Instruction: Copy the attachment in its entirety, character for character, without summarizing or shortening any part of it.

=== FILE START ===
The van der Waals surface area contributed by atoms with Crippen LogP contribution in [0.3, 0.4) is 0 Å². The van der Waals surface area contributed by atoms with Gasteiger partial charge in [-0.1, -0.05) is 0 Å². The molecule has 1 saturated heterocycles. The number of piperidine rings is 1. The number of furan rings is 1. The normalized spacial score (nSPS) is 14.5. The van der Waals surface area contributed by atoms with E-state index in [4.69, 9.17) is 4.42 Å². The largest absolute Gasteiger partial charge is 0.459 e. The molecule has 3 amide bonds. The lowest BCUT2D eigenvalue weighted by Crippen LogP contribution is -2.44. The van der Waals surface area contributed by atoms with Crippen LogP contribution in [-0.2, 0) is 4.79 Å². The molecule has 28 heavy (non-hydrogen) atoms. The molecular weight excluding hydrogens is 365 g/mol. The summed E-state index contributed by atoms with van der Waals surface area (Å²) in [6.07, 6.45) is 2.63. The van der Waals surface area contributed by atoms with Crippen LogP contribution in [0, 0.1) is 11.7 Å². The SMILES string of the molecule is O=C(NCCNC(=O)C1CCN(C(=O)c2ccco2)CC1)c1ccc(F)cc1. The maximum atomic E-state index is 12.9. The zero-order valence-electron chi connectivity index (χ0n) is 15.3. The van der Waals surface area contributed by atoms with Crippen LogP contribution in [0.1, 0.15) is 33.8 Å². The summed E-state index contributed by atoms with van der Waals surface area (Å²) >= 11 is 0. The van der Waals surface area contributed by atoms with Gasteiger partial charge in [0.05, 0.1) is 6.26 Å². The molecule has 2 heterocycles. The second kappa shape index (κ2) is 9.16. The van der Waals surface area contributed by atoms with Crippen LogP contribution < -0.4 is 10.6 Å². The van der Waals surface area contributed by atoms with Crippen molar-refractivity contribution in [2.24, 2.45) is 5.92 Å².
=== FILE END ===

The van der Waals surface area contributed by atoms with Crippen LogP contribution in [0.3, 0.4) is 0 Å². The van der Waals surface area contributed by atoms with Gasteiger partial charge in [-0.1, -0.05) is 0 Å². The molecule has 1 saturated heterocycles. The number of piperidine rings is 1. The number of furan rings is 1. The normalized spacial score (nSPS) is 14.5. The van der Waals surface area contributed by atoms with E-state index in [4.69, 9.17) is 4.42 Å². The largest absolute Gasteiger partial charge is 0.459 e. The molecule has 3 amide bonds. The lowest BCUT2D eigenvalue weighted by Crippen LogP contribution is -2.44. The van der Waals surface area contributed by atoms with Crippen LogP contribution in [-0.2, 0) is 4.79 Å². The molecule has 28 heavy (non-hydrogen) atoms. The molecular weight excluding hydrogens is 365 g/mol. The summed E-state index contributed by atoms with van der Waals surface area (Å²) in [6.07, 6.45) is 2.63. The van der Waals surface area contributed by atoms with Crippen LogP contribution in [0, 0.1) is 11.7 Å². The SMILES string of the molecule is O=C(NCCNC(=O)C1CCN(C(=O)c2ccco2)CC1)c1ccc(F)cc1. The maximum atomic E-state index is 12.9. The zero-order valence-electron chi connectivity index (χ0n) is 15.3. The van der Waals surface area contributed by atoms with Crippen LogP contribution in [0.1, 0.15) is 33.8 Å². The summed E-state index contributed by atoms with van der Waals surface area (Å²) >= 11 is 0. The van der Waals surface area contributed by atoms with Gasteiger partial charge in [0.05, 0.1) is 6.26 Å². The molecule has 2 heterocycles. The second kappa shape index (κ2) is 9.16. The van der Waals surface area contributed by atoms with Crippen LogP contribution < -0.4 is 10.6 Å². The van der Waals surface area contributed by atoms with Crippen molar-refractivity contribution in [2.24, 2.45) is 5.92 Å².